- Increasing Premium rates
- Decreasing limits
- Finding current business models inadequate
- Exiting certain markets
Supply Chain Slowdowns
Rising import costs, material and product shortages, shipping bottlenecks, and labor challenges are some of the major factors impacting the supply chain. According to the Federal Emergency Management Agency (FEMA), a full 25 percent of businesses do not reopen after a disaster strikes.
The supply chain crisis is unlikely to disappear anytime soon. As a result, businesses across industries continue to see lower revenues and cash flows, forcing some to skinny workforces, pass on projects, and/or close their doors, which only makes the problem worse.
Opportunities: Engage with a broker proactively to review submissions, as well as property modeling results, together to ensure construction characteristics are accurate and all factors that enhance the desirability of a risk are included. It is also prudent to work with lenders prior to the renewal process in the event that a potential renewal structure is acceptable (example – a loss limit to reduce overall costs when a lenders requirement is 100% replacement cost).
As organizations across industries leverage more technology solutions to improve efficiency, work remotely, conduct business online, and facilitate virtual transactions worldwide, this gives malicious actors and organizations more opportunities to take advantage of, identify, and exploit virtual vulnerabilities. Almost overnight, the fundamentals of this business line have turned on their head. Research shows:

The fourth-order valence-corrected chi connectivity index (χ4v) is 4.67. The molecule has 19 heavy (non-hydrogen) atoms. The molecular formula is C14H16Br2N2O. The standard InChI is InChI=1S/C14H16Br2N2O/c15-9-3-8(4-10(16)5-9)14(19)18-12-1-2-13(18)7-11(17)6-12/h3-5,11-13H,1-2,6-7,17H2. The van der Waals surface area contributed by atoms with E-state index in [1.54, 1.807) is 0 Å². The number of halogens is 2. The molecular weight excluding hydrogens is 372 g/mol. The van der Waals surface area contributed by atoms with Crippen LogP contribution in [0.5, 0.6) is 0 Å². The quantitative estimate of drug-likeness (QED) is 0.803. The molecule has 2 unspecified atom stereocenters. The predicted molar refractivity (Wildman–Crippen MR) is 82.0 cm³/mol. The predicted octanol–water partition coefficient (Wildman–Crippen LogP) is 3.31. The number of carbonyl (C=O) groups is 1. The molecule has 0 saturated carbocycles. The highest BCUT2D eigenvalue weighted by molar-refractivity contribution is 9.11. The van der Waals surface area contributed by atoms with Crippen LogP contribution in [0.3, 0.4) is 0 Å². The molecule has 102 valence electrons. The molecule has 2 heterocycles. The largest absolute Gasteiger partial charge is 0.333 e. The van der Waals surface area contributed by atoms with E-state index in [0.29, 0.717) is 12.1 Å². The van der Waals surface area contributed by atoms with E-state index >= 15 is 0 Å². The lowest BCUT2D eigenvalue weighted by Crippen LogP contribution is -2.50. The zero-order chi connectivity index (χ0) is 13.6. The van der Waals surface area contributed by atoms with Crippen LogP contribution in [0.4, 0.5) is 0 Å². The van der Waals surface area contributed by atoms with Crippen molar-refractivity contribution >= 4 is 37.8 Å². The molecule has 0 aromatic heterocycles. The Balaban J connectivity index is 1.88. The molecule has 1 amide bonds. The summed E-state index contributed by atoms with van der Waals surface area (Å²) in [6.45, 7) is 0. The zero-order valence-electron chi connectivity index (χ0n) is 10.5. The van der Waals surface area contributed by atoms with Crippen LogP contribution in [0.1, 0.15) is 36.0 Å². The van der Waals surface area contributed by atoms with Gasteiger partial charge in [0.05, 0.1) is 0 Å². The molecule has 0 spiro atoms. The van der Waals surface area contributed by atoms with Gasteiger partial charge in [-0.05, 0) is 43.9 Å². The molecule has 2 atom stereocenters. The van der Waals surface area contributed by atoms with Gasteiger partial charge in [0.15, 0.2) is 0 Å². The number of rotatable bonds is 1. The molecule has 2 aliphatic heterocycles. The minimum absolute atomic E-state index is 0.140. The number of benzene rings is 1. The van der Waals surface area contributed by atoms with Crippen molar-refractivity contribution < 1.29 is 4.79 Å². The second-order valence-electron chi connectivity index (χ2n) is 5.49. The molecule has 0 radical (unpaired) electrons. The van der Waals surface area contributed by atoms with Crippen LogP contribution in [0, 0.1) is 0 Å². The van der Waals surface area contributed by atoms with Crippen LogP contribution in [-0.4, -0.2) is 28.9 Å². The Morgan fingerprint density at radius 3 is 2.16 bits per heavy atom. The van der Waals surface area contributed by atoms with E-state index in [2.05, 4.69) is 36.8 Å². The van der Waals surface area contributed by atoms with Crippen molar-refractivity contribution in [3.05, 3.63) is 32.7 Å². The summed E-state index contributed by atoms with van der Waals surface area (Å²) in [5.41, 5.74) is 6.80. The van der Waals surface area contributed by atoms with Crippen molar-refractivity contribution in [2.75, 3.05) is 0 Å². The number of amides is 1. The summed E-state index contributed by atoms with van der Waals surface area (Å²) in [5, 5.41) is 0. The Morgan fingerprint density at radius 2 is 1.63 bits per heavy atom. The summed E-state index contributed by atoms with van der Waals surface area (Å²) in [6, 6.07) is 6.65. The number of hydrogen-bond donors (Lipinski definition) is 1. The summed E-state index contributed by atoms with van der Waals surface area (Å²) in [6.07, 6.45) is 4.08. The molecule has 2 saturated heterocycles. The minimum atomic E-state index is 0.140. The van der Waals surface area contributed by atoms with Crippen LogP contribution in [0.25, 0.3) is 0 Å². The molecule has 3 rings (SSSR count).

- Data breaches exposed 36 billion records in the first half of 2020
- As of 2020, the average cost of a data breach is $3.86 million
- On average, ransomware attacks cost businesses $133,000
- More than 77% of organizations do not have incident response plans in place.
Because the severity and frequency of claims continues to rise year over year, cyber insurers are taking a close look at how this trend is impacting their profitability. Recent losses, threat volatility, and lack of historical data create layers of unpredictability that make cyber insurers wary of providing broad coverage. They are also offloading a greater percentage of risk to reinsurers to stay in market.
As a result:
- Premiums have increased 34.3%, highest premium increase out of all lines. Source: The Council of Insurance Agents & Brokers’ Commercial Property/Casualty Market Report Q2 2021
- Insurance Deductibles are up
- Drastic decreasing in underwriting capacity
Opportunities: You should align with a broker who understands how you can develop an offensive strategy against malicious actors due to the volatile current threat landscape. Our team has a pulse on underwriters’ ever-evolving expectations for cyber security programs and maintains trusted relationships with insurers.